[Mesa-dev] Mesa as part of OpenGL-on-OpenGL ES 2.0 (/WebGL)?
bjacob at mozilla.com
Mon Mar 5 19:41:14 PST 2012
----- Original Message -----
> On Sat, 3 Mar 2012 13:21:08 -0800, Alon Zakai <alonzakai at gmail.com>
> > Hi everyone,
> > In the project I work on (Emscripten, an open source C/C++ to
> > compile OpenGL games from desktop so that they work on
> > WebGL on the web. The main remaining difficulty for us is
> > to emulate the full OpenGL API using the WebGL API. WebGL
> > is close to OpenGL ES 2.0, so it has shaders but lacks the
> > fixed-function pipeline, glBegin etc.
> > So far we have some of the OpenGL ES 2.0 API implemented,
> > you can see a demo of it on the web here:
> > http://people.mozilla.org/~eakhgari/es2gears.html
> > We are looking for the best way to implement the OpenGL
> > API using the WebGL API, which is basically the problem of
> > implementing OpenGL on top of OpenGL ES 2.0. Note that
> > API, it would be enough to implement OpenGL on OpenGL
> > ES 2.0 in normal C/C++ code; we can automatically compile
> > There are several commercial products doing things of that
> > nature, one of the approaches seems to involve implementing
> > a "virtual OpenGL driver", basically a driver that implements
> > the OpenGL API and internally uses OpenGL ES 2.0 to actually
> > render.
> > Since Mesa implements OpenGL drivers, I was wondering if
> > there is some way for us to build on the Mesa code in order
> > to do that? Basically, if we had an implementation of the
> > full OpenGL API in C or C++, that we could in a reasonable
> > way get to utilize OpenGL ES 2.0 as its "backend", that would
> > be what we are looking for. Advice on the feasibility of that
> > with Mesa would be very welcome!
> Kind of an amazing demo. That must have been a lot of work.
> We were chatting about it here, and it seems like there are a few
> things to handle:
> 1) Deprecated OpenGL functionality
This part 1) is where we need to focus, as the other parts seem less concerning for porting real-world games (I elaborate below).
> Desktop GL includes ridiculous things like texture borders and
> and glDrawPixels and other things we all wish we could just forget
> about. ES2 doesn't have those equivalents, so you'd have to emulate
That's exactly where we were hoping that Mesa might be able to help: doesn't Mesa already have an implementation of these OpenGL 1 pieces on top of something closer to OpenGL ES 2 (which IIUC is far closer to how modern hardware really works)?
If Mesa had an implementation of GL1 on top of GLES2, Emscripten (Alon's C/C++-to-JS translator) could compile it to JS.
> For a bunch of it, apps don't use it so nobody would notice.
> glBitmap and glDrawPixels are reasonably popular, though. You should
> able to build those with shaders, though. You can see partial
> implementations for these in on top of fixed function in Mesa as
> src/mesa/drivers/common/meta.c (contributions welcome, particularly
> the form of GLSL-based implementations of them!)
Thanks for the pointer but that (a GLES2-based implementation) is precisely what we're looking for :-)
Before we'd start caring about glBitmap and glDrawPixels, we have more fundamental things to implement:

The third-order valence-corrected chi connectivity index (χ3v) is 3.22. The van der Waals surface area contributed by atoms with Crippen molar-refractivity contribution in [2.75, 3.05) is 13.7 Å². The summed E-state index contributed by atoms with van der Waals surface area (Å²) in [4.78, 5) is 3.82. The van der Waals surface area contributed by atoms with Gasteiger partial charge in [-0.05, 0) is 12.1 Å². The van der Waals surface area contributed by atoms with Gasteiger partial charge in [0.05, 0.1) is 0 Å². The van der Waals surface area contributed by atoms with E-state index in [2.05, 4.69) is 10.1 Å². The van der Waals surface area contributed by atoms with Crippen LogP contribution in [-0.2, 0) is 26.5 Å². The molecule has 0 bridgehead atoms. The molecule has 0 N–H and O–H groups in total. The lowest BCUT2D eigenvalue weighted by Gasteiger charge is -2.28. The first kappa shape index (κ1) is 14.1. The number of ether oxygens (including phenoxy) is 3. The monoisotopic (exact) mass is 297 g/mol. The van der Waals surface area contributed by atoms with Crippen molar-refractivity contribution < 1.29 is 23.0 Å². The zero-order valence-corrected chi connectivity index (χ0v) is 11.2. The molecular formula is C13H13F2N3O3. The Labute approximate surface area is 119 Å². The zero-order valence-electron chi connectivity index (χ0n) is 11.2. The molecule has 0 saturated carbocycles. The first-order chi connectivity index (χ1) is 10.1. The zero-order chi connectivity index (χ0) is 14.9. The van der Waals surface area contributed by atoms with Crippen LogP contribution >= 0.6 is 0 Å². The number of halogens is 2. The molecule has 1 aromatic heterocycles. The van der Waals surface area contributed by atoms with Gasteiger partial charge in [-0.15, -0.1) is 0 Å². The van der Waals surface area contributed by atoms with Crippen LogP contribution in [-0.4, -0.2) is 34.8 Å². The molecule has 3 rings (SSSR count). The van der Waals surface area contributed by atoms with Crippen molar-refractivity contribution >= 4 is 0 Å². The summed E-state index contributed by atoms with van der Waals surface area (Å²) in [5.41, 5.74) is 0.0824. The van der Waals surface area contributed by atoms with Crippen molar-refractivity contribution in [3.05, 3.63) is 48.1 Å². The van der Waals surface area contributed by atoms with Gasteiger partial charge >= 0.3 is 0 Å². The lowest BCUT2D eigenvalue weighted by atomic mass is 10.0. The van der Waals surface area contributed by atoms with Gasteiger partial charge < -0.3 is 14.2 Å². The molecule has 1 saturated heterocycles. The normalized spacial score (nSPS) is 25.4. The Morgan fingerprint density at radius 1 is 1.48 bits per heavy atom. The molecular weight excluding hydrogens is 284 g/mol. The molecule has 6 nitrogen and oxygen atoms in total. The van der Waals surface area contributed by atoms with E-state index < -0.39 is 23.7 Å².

- glBegin ... glVertex ... glEnd
- glShadeModel(GL_FLAT) (this one seems really hard to do with OpenGL ES2, a real capability regression from OpenGL [ES] 1 it seems!)
- display lists
- the lighting model (glLight, glMaterial)
Does Mesa have code that could be reused to implement some of that on top of ES2?
> 2) Desktop GL functionality that only exists as extensions in ES2.
I wouldn't worry about that for now. For the time being, we'd be very happy if we could compile, say, Quake 3 to WebGL. In other words, there's a lot that can be done before we'd have to worry about functionality that requires more ES2 extensions.
> As far as I know, you don't get bindings for things like 3D textures
> WebGL, even if there's an OES extension for it. This seems hard,
> without extending WebGL.
3D textures haven't been made a WebGL extension because they seem relatively little used, the applications that really need them in WebGL (medical visualization) have successfully been emulating them with large 2D textures and a smart fragment shader, and the benefit of exposing real 3D textures seems not sufficient to justify the portability regression they would introduce (since content requiring 3D textures would not run on hardware that doesn't support them).
> 3) Converting GLSL 1.10 or 1.20 shaders to GLSL 1.00.
> I think these are just a matter of transforming the language -- not
> particularly differences in what features are exposed (other than 3d
> textures). You might want to take advantage of the GLSL-to-GLSL
> compiler at https://github.com/aras-p/glsl-optimizer to do this job
> tweaking what the backend spits out.
We already have a GLSL-to-GLSL compiler provided by ANGLE, so we can perform source transformations as needed, but again, I wouldn't worry about this at this point --- again, we'd be happy to run Quake3 at this point.
> To solve these, I don't think building a Mesa driver would help you
> much -- it seems like a big detour to mostly get to the same point of
> hooking desktop glBlendFunc up to WebGL glBlendFunc and so on (git
> ctx-\>API suggests not too many overrides are needed).
> Oh, there are a bunch of cases of desktop GL having multiple names
> the same function call (like you'll find in ES once you go poking
> their extensions), which you want to map to core ES2 functionality.
> may find the alias information Mesa's XML description of the GL API
> useful for that purpose. Paul Berry's been working on writing a
> to do this job for the piglit test suite recently using the Mesa XML
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